By David Forest, editor, Strategic Investor

Nick Giambruno

When we came into 2020, mainstream stocks were flying: The S&P 500 was up 33% from the previous year, including reinvested dividends.

Gold was on the rise, too. But few investors were paying attention.

We all know what happened next.


Since the corona-crash, large stocks have struggled. The S&P 500 is still below its February peak. But physical gold has recovered all its March losses and moved higher. Same with gold stocks – you can see in the chart above how the VanEck Vectors Gold Miners ETF (GDX), which holds a basket of major gold miners, is soaring.

True, the wider markets are also recovering. But recent resurgence in COVID-19 calls for caution on mainstream stocks. It also suggests gold could soar further on safe-haven demand.

There may be bumps along the way. If we get another massive market sell-off, gold and gold stocks will likely get hit, too – at least temporarily.

But news about COVID-19 resurfacing actually sent bullion higher. It reached a historic high of nearly $1,940 per ounce on Monday.

At that level, you might think you’ve missed the boat. But a look at the numbers shows otherwise.

Ratio charts pit one stock against another. They’re the closest thing we have to a crystal ball. We can use them to pit commodities against stocks.

They show this sector is still incredibly cheap – and in the first innings of a bull market.

Unbelievable but True: These Stocks Are Still Incredibly Cheap

The March crash in gold and commodities was a great buying opportunity. And there will be more drops like that… 

But even with the massive rally in gold stocks over the last few months, the sector is still undervalued today.

Below is a chart I’ve shown you several times over the last few years. It’s a ratio of commodities (as measured by the Global Commodities Index, or GSCI) to mainstream stocks (the S&P 500).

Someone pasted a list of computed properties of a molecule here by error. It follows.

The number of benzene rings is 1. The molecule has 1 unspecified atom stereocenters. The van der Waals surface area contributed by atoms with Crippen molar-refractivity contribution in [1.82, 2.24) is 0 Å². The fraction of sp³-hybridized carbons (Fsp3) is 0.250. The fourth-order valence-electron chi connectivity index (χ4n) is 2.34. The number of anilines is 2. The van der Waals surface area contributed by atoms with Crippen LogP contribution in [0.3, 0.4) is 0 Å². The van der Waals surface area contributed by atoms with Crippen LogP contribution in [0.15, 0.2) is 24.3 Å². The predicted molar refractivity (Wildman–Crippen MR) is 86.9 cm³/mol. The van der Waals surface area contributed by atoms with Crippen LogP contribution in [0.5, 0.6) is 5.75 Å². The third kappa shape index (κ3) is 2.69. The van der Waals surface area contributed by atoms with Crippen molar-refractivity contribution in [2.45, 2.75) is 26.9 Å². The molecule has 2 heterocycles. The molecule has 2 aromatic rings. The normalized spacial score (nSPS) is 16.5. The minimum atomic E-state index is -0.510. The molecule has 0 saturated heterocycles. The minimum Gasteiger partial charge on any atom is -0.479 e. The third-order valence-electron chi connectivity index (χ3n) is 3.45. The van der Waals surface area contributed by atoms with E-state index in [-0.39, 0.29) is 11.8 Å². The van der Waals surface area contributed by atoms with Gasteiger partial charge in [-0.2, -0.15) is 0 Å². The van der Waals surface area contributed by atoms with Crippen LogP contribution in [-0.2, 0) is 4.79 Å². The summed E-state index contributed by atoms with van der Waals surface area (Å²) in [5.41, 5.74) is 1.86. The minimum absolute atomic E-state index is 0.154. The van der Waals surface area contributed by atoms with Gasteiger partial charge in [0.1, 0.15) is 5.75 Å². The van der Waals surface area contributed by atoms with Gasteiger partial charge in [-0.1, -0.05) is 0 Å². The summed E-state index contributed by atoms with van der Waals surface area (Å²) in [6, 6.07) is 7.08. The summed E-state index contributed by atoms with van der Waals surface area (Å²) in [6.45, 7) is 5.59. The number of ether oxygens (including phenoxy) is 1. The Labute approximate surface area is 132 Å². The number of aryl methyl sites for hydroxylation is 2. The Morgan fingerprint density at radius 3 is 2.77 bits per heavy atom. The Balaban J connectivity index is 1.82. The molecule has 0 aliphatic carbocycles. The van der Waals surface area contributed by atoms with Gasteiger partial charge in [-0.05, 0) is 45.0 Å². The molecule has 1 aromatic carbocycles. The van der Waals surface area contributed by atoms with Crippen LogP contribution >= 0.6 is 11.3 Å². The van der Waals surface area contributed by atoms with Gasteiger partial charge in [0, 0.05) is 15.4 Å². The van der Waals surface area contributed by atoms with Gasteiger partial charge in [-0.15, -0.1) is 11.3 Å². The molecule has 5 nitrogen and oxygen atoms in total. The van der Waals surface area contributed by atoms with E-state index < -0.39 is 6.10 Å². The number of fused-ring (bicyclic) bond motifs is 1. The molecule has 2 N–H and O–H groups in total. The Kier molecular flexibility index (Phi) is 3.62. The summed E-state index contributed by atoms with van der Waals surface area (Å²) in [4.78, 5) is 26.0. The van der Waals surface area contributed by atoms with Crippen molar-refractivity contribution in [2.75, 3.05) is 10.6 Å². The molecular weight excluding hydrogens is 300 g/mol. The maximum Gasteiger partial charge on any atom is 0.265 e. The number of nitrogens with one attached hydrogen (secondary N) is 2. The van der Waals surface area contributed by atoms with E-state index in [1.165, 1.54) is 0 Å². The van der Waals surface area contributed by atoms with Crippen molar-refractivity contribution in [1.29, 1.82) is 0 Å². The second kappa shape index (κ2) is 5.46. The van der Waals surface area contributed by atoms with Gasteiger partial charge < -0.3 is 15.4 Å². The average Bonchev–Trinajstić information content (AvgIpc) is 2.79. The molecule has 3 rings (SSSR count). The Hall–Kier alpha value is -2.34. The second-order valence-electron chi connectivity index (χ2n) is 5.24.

This ratio is a key gauge that tells us when to invest in commodities. When the ratio is high (red circles), commodities are expensive compared to stocks. When the ratio is low (green circles), it indicates commodities are cheap compared to stocks. 

Take a look at where we are now…


Last year, I was pounding the table that commodities were headed for a big move up. At the time, the commodities-to-stocks ratio was hitting all-time lows. Hard assets were exceptionally cheap, relative to other asset classes.

Then, gold jumped 35%. Gold stocks had one of their biggest runs in decades. But here’s the amazing thing: even after that big move up, commodities have actually gotten cheaper relative to mainstream stocks. You can see how the ratio has – incredibly – moved even lower in recent months.

Not only are commodities remarkably cheap, but they’ve been cheap for a long time. The chart shows how the current undervaluation in commodities has persisted for years. Longer than previous dips in the ratio.

Lows like this are very often a prelude to major commodities bull markets. The action we’re seeing in gold right now is the opening act.